Wednesday, 6 April 2011
At the stroke of the brush....
I have a lot of make up brushes. One of my least favourite activities is cleaning them all, it takes so long!! Keeping them clean is really really important though, so I just have to suck it up! I do tend to wash them as I go along, as washing 5/6 brushes takes a lot less time than washing 30!!
Good make up brushes are important and it is worth paying money for good brushes. They don't have to be expensive though, and if you take care of them, they will last for years.
When choosing brushes it is important to think about what you will use the brush for, whether you need to carry it around, what sort of product you will be using it to apply, and whether you prefer a synthetic or natural brush.
The synthetic/natural brush debate will probably rage on forever. I have both in my collection, but in all honesty I prefer natural bristle brushes to synthetic ones. I do try and seek cruelty free brushes these days, but I can't vouch for my previous shopping. The reason I prefer natural brushes is the way they pick up and react with product. I find synthetic brushes useful if I am applying something cream based, like a MAC Paint Pot, as that is a fast drying product and natural bristles have a tendency to suck all the moisture out of a product. Which makes them excellent for applying powder products, as they keep the product dry. I really think it is a personal choice though, and you will find what works best for you.
Cleaning brushes is really important, they harbour so much bacteria if you don't! Since I started washing my brushes every time I used them, my skin has been a lot clearer. To clean, just run a sink of warm water and add a good squirt of shampoo - I use baby shampoo most of the time. Dunk your brush in up to the base of the bristles and swirl it around on your hand. If your brushes are quite dirty you might need more shampoo at this stage.
Put them to one side, then when they have all been through this phase, empty the sink and clean it out. Run another bowl of warm water, but leave it pure. Repeat the previous stage with the clean water to rinse the brushes. Shake out over the bath/shower and place on a towel. Once they are all rinsed and shaken out, fold the towel over and press gently down on the brush heads to remove the excess water. Reshape and stand up in a pot to air dry.
Let me show you around my collection!
MAC 189 Foundation Brush (far left): I bought this on a bit of a whim after the MUA used it on me at a MAC session a few years ago. Unfortunately it was a limited edition one (it certainly isn't available now). I like it because it is a fuller, wider foundation brush than most, and sort of a cross between a stippling brush and a foundation brush.
Sephora Professional long handled Kabuki brush (centre): I bought this brush in Prague and it is a brilliant brush for finishing powder. It is wonderfully soft and dense.
Ecotools concealer brush (centre right): I bought this because I needed a new concealer brush and I likes the fat head on it. It is like a mini foundation brush!
MAC 130 Foundation Brush: This mini stippling brush was released with the Mineralise Compact foundation last year and is like a mini 188 with shorter bristles. I have to be honest, I don't get along with this brush at all - I bought it on a whim but I find it really hard to make it work for me. It is quite good for blending concealer into foundation but that is about it. I find it utterly useless as a foundation brush, and it isn't special enough to warrant being a special concealer blending brush!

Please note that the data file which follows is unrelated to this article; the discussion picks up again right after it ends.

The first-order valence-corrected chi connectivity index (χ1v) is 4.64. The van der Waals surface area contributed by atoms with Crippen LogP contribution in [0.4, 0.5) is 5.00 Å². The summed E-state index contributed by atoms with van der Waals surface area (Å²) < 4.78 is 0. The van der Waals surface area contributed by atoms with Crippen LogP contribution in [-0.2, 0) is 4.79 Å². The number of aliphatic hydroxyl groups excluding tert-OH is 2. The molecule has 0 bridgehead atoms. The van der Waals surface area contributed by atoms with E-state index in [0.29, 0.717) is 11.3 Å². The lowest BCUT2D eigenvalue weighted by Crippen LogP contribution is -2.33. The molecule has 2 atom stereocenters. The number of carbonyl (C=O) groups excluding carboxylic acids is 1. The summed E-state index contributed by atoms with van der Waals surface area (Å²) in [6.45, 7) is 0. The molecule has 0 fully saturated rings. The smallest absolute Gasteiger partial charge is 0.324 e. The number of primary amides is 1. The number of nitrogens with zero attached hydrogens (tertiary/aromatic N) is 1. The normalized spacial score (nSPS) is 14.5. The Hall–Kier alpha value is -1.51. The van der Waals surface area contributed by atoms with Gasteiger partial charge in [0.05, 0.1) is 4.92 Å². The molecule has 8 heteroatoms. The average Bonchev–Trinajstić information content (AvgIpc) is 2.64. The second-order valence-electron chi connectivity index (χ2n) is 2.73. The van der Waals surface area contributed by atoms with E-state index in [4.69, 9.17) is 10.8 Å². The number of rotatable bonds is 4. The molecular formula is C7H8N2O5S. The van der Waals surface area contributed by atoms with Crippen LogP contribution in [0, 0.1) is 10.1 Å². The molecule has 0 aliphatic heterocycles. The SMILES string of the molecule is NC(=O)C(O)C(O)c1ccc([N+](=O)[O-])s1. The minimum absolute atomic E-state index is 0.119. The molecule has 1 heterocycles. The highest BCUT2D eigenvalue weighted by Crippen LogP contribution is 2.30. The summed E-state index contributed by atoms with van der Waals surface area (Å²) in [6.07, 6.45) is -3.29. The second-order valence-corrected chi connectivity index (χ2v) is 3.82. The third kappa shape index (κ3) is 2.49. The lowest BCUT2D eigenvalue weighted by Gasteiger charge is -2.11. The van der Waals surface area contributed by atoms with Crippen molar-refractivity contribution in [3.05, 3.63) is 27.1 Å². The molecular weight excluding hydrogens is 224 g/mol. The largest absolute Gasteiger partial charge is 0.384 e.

MAC 224 Blending Brush (far right): This is supposed to be an eyeshadow blending brush, but after seeing it being used to blend concealer on Pixiwoo, I have started to use it that way too. It is especially good for blending under eye concealer.
Jemma Kidd Kabuki brush (top): I bought this years ago as an alternative to the MAC 182 Buffer Brush. I think it was £10 in Boots and it is really dense, really soft. It is brilliant for buffing in mineralise skinfinish or translucent powder.
MAC 187 Brush x 2 (left): I loved this brush so much after I bought it that I had to buy another! It is an extremely versatile brush that I have used for applying foundation, powder, blusher (which is its current usage).
MAC 188 Brush (on top of 187s): The baby brother/sister of the 188, I use this brush to apply highlighter powder as its thin head makes it good for skimming along cheekbones.
Tesco Angled Cheek Brush: Tesco Make Up is made by Barbara Daly, who I have been a fan of since she was the creative vision behind the Body Shop's make up. This brush is pretty old now (around 10 years I think) but it is still going strong.
Tesco Powder/Blusher Brush (right): Soft and well shaped, this brush is great for light touch blusher application.
The Body Shop Powder/Blusher brush (front): This brush is I think about 16 years old. It was one of the first 'proper' make up brushes I bought. This is what I mean about brushes lasting a long time. It has long bristle and isn't particularly dense but it is lovely for a whisper of blusher.
Eye brushes make up the bulk of my collection - I like to have a wide range of choice in brushes and have a habit of buying whatever I need. For that reason, I won't go through every brush in detail, otherwise this will be the longest post ever!
The brushes I use most on my eyes are probably the MAC ones, but it very much depends on the specific thing I need a brush for. Certainly the MAC eyeshadow brushes I own form my core collection, the ones I use over and over again, and would be lost without.
Many other make up brands make brushes that are just as good - Chanel, Bobbi Brown, Illamasqua to name but a few.